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Submission Sessional Committee on the Use and Abuse of Alcohol by the Community 051 Pitjantjatjara Council Inc



Submission Sessional Committee on the Use and Abuse of Alcohol by the Community 051 Pitjantjatjara Council Inc

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Tabled Paper 271


Tabled Papers for 6th Assembly 1990 - 1994; Tabled Papers; ParliamentNT




Tabled by Eric Poole


Made available by the Legislative Assembly of the Northern Territory under Standing Order 240. Where copyright subsists with a third party it remains with the original owner and permission may be required to reuse the material.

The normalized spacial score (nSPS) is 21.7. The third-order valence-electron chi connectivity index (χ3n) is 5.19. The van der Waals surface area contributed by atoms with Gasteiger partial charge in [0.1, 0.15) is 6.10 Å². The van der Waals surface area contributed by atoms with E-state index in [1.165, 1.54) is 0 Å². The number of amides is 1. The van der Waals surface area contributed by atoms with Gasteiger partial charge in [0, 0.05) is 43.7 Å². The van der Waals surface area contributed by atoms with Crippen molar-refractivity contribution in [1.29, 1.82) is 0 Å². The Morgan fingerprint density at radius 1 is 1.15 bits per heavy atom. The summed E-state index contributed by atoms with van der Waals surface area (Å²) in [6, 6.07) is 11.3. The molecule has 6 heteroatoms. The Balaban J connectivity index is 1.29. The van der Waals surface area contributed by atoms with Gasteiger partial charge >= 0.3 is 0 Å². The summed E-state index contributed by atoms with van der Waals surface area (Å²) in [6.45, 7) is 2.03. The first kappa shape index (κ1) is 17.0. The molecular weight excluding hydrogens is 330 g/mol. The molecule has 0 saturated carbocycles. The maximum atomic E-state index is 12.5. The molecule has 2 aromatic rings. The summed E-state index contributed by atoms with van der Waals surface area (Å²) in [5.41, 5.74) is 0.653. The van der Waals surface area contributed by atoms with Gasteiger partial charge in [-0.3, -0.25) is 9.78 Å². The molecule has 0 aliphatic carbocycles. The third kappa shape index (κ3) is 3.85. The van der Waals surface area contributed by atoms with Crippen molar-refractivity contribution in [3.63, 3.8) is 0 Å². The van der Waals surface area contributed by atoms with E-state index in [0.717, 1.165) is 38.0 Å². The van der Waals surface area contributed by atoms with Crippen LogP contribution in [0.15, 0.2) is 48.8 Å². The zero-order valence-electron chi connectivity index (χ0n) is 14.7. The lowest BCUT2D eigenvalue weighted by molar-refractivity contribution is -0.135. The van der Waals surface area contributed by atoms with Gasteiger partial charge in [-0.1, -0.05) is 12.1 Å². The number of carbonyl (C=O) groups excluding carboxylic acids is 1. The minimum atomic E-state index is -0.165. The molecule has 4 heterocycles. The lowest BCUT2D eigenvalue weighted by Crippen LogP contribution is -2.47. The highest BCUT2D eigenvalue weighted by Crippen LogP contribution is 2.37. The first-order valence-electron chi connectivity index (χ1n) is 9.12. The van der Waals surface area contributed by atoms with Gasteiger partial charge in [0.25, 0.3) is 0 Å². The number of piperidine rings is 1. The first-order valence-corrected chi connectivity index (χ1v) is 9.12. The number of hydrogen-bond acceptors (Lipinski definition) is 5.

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there were few problems. The difference, he said, was that Oak Valley was several hundred kilometres from the nearest liquor outlet. In relation to the Pitjantjatjara Lands, Morrison noted that the nearest outlets which sold takeaway alcohol all had licence conditions, such as those which pertained at Marla, which prohibited sales to persons resident in or travelling to or through the Lands. These conditions worked well, he said, and effectively restricted availability of alcohol to the Lands, which were dry. He noted that the South Australian Licensing Court was reluctant to grant licences without restrictions because of the inevitable destructive impact on Aboriginal communities. While a small minority of Pitjantjatjara people occasionally drove to Coober Pedy or Alice Springs for grog, Morrison said that, in his long experience, Aboriginal drinkers generally would do without if supplies were not convenient. Morrison testified: I've got to be totally honest with you. I do not have evidence that suggests to me that people drive long distances to get their grog. It is just the opposite. The evidence that I have is they will go to the closest outlet as opposed to [going] up to Alice Springs. Morrison's testimony showed that Pitjantjatjara people took a hard line when it came to grog in their own communities and were very committed to controlling it as strongly as possible. He told the Commission: I think that the Pitjantjatjara people work very hard to control it and I think that through the by-laws and through the introduction of the police aide scheme in South Australia they have worked very hard to control it. After Curtin Springs resumed takeaway sales, this became increasingly difficult. There were "substantial" increases in the regularity with which grog was coming into the communities and in the quantities of it, he said. For some communities, like Amata and Ernabella, grog-related troubles has become "almost a daily situation" as a result of these sales. Assaults, property damage, general community disruption and public drunkenness were the result. Every week there were reports of grog problems in the communities, he said. South Australian police also were investigating two deaths that had 52

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